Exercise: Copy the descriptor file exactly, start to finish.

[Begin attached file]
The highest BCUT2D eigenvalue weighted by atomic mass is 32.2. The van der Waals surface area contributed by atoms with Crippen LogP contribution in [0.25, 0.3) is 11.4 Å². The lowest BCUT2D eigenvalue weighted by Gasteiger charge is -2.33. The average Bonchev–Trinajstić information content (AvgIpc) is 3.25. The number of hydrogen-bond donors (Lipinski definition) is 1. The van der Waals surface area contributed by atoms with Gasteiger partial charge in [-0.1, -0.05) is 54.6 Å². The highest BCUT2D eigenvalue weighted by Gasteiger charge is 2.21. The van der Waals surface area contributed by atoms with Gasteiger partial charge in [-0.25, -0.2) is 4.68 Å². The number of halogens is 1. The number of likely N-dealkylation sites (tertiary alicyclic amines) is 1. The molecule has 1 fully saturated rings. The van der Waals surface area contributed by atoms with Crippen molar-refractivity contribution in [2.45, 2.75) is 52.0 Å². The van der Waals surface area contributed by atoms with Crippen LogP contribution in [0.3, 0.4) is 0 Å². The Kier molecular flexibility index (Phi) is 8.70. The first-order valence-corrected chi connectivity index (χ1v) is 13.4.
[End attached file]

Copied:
The highest BCUT2D eigenvalue weighted by atomic mass is 32.2. The van der Waals surface area contributed by atoms with Crippen LogP contribution in [0.25, 0.3) is 11.4 Å². The lowest BCUT2D eigenvalue weighted by Gasteiger charge is -2.33. The average Bonchev–Trinajstić information content (AvgIpc) is 3.25. The number of hydrogen-bond donors (Lipinski definition) is 1. The van der Waals surface area contributed by atoms with Gasteiger partial charge in [-0.1, -0.05) is 54.6 Å². The highest BCUT2D eigenvalue weighted by Gasteiger charge is 2.21. The van der Waals surface area contributed by atoms with Gasteiger partial charge in [-0.25, -0.2) is 4.68 Å². The number of halogens is 1. The number of likely N-dealkylation sites (tertiary alicyclic amines) is 1. The molecule has 1 fully saturated rings. The van der Waals surface area contributed by atoms with Crippen molar-refractivity contribution in [2.45, 2.75) is 52.0 Å². The van der Waals surface area contributed by atoms with Crippen LogP contribution in [0.3, 0.4) is 0 Å². The Kier molecular flexibility index (Phi) is 8.70. The first-order valence-corrected chi connectivity index (χ1v) is 13.4.